Ask any baby boomer and they will tell you about their traumatic experience of watching Bambi and witnessing the death of his mother. Decades later Disney continued the tragic formula with The Lion King and the death of the lion cub’s father.
2013 has seen a flood of surprise story lines where a main character has died. Game of Thrones left audiences stunned when they eliminated several beloved characters, including the king. The Walking Dead followed suit by ending the lives of a number of key characters, disappointing several faithful viewers. True Blood also included story lines where longtime characters met their demise.
Recently Family Guy, seen on Cleveland's Fox 8, became the latest in a string of stories about death, shocking audiences by violently killing the family dog, Brian. The day after the show aired fans began to petition for the pet’s return. The show’s creator, Seth MacFarlane, shared that during a meeting with the show’s writers the idea of getting rid of a main character took hold, leading to the episode in which Brian is run over by a car.
In its most recent episode in the wake of fan disappointment, Stewie was able to find a return pad and go back in time to save his beloved friend, bringing Brian back and saving him from the car accident.
Fan’s reactions to these shows have demonstrated that when people have an emotional investment in the characters and storyline of a show, they aren’t looking for tragedy, but for release. The word “muse” means “to think”. When you place an “a” in front of a word, you create it’s opposite. For instance, a theist believes in God; an atheist has no belief in God. People are looking for escape, they want to be amused, which means “without thought”.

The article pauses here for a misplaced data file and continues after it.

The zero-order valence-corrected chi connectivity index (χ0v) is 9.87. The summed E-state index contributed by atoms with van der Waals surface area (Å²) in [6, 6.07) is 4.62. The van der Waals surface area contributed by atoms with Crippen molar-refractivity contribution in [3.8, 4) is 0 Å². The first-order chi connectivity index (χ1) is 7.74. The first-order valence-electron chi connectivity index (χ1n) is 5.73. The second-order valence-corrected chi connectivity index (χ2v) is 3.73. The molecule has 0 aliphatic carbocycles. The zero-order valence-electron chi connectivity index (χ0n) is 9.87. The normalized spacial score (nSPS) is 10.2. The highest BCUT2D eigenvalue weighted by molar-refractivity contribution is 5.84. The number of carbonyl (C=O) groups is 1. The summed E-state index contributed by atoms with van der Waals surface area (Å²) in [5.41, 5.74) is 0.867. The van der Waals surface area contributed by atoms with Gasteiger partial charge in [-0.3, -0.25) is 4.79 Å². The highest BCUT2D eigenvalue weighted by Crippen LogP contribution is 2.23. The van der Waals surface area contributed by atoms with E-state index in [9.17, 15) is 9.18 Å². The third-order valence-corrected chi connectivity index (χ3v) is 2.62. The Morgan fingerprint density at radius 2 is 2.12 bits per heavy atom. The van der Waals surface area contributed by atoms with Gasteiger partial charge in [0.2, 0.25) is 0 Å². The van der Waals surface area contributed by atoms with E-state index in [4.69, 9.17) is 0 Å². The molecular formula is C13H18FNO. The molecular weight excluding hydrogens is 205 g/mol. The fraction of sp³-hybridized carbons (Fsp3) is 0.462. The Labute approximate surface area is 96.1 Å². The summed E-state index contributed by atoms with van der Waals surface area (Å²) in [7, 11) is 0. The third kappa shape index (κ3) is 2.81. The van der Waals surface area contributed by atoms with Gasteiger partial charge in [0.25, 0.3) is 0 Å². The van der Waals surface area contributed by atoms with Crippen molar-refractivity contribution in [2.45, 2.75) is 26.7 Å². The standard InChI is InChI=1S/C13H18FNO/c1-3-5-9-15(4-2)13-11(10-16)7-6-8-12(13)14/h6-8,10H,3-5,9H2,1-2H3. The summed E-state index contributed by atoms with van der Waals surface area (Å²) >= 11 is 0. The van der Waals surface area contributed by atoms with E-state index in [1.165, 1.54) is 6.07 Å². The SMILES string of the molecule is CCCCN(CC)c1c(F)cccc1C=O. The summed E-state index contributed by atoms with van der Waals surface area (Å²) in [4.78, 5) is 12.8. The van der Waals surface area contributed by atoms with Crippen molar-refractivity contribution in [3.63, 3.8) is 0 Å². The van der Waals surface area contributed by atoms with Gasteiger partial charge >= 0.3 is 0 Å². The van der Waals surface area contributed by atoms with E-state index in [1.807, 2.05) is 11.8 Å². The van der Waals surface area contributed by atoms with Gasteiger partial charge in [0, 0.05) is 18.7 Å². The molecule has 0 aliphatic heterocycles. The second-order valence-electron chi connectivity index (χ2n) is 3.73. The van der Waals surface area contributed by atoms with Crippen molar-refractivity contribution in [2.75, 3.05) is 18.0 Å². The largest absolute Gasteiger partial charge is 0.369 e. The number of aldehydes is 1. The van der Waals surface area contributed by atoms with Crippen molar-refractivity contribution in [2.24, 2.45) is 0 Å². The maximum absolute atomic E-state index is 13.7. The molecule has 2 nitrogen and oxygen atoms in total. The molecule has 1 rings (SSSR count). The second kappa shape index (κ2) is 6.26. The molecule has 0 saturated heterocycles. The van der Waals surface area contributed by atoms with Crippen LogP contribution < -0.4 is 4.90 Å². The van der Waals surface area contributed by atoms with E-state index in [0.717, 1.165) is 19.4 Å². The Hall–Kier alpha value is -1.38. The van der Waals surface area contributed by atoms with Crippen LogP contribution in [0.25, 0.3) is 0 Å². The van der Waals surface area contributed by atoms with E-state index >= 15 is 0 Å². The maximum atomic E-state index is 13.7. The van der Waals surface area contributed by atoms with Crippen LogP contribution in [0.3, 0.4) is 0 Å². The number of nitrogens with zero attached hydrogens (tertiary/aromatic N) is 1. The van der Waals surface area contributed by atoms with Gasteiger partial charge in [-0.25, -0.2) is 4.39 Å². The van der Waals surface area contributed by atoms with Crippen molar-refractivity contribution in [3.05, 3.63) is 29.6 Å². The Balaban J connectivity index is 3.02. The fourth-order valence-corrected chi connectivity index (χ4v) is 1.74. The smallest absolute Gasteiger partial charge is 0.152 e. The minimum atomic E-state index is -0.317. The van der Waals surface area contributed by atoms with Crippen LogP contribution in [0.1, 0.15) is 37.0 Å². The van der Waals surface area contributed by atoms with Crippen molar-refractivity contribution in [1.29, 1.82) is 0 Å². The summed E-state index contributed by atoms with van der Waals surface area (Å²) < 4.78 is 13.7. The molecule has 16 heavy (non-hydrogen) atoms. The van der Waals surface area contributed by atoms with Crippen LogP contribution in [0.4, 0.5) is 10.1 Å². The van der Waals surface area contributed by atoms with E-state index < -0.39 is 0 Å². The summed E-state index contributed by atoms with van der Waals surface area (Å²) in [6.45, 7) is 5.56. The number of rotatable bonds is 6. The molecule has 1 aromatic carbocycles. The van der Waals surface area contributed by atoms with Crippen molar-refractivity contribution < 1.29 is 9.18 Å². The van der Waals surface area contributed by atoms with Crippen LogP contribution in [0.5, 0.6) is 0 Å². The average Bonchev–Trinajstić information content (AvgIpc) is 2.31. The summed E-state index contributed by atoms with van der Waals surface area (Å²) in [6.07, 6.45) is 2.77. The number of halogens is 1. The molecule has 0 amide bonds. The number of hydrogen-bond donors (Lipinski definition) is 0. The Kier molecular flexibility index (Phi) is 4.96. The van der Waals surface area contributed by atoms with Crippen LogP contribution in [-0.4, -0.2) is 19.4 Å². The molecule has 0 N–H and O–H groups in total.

Stories about death are not comfortable, be they about fictional characters or not.
In the oldest book in scripture, the Book of Job, the prophet calls death the “king of terrors” (Job 18:14). The New Testament says that by his death and resurrection, Christ came to “free those who all their lives were held in slavery by their fear of death” (Hebrews 2:15).
Death is always uncomfortable. There is a story about Buddha being approached by a mourning widow. He instructs her to go into town and knock on each door until she finds a home where no one has died, and there she will find the answer to her grief.
As she knocks on each door, family after family relay their own stories of loss. In the end she realizes that everyone has been touched by death, and therefore we can all be a comfort to one another and understand what one another faces in mourning .
Perhaps the lesson learned from peoples’ response to Hollywood’s latest fascination with stories about death, is that people simply want to be amused, and not have to think about it.